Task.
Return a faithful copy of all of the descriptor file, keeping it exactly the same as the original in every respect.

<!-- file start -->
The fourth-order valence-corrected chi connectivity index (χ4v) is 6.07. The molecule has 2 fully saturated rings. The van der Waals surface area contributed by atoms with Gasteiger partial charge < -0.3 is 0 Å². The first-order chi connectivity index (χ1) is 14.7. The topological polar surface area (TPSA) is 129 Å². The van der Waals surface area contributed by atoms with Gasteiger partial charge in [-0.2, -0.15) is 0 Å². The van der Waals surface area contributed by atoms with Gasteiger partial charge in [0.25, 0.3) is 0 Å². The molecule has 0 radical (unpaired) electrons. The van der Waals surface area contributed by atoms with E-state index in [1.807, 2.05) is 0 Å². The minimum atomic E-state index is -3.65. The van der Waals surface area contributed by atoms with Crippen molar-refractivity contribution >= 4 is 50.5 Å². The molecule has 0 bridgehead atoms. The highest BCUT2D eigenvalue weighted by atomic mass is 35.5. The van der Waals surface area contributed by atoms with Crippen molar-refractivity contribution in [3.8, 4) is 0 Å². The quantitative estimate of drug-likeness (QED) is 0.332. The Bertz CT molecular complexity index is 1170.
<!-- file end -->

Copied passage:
The fourth-order valence-corrected chi connectivity index (χ4v) is 6.07. The molecule has 2 fully saturated rings. The van der Waals surface area contributed by atoms with Gasteiger partial charge < -0.3 is 0 Å². The first-order chi connectivity index (χ1) is 14.7. The topological polar surface area (TPSA) is 129 Å². The van der Waals surface area contributed by atoms with Gasteiger partial charge in [-0.2, -0.15) is 0 Å². The van der Waals surface area contributed by atoms with Gasteiger partial charge in [0.25, 0.3) is 0 Å². The molecule has 0 radical (unpaired) electrons. The van der Waals surface area contributed by atoms with E-state index in [1.807, 2.05) is 0 Å². The minimum atomic E-state index is -3.65. The van der Waals surface area contributed by atoms with Crippen molar-refractivity contribution >= 4 is 50.5 Å². The molecule has 0 bridgehead atoms. The highest BCUT2D eigenvalue weighted by atomic mass is 35.5. The van der Waals surface area contributed by atoms with Crippen molar-refractivity contribution in [3.8, 4) is 0 Å². The quantitative estimate of drug-likeness (QED) is 0.332. The Bertz CT molecular complexity index is 1170.